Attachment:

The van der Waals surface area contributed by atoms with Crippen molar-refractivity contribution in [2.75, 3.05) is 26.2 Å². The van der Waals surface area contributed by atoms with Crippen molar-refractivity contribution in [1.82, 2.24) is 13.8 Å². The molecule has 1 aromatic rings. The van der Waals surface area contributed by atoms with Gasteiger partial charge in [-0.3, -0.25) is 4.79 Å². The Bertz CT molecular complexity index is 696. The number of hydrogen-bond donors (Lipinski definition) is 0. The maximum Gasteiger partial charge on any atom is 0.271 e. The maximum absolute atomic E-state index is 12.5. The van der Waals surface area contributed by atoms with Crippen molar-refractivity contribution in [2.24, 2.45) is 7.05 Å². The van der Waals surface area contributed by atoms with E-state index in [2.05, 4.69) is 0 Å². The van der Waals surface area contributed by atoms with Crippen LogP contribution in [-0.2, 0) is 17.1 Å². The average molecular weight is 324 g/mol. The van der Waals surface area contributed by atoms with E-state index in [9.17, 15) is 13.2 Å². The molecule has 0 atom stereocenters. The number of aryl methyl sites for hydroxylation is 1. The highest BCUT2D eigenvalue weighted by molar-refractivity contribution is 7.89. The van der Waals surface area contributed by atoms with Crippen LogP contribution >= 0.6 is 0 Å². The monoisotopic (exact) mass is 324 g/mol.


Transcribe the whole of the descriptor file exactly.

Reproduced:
The van der Waals surface area contributed by atoms with Crippen molar-refractivity contribution in [2.75, 3.05) is 26.2 Å². The van der Waals surface area contributed by atoms with Crippen molar-refractivity contribution in [1.82, 2.24) is 13.8 Å². The molecule has 1 aromatic rings. The van der Waals surface area contributed by atoms with Gasteiger partial charge in [-0.3, -0.25) is 4.79 Å². The Bertz CT molecular complexity index is 696. The number of hydrogen-bond donors (Lipinski definition) is 0. The maximum Gasteiger partial charge on any atom is 0.271 e. The maximum absolute atomic E-state index is 12.5. The van der Waals surface area contributed by atoms with Crippen molar-refractivity contribution in [2.24, 2.45) is 7.05 Å². The van der Waals surface area contributed by atoms with E-state index in [2.05, 4.69) is 0 Å². The van der Waals surface area contributed by atoms with Crippen LogP contribution in [-0.2, 0) is 17.1 Å². The average molecular weight is 324 g/mol. The van der Waals surface area contributed by atoms with E-state index in [9.17, 15) is 13.2 Å². The molecule has 0 atom stereocenters. The number of aryl methyl sites for hydroxylation is 1. The highest BCUT2D eigenvalue weighted by molar-refractivity contribution is 7.89. The van der Waals surface area contributed by atoms with Crippen LogP contribution >= 0.6 is 0 Å². The monoisotopic (exact) mass is 324 g/mol.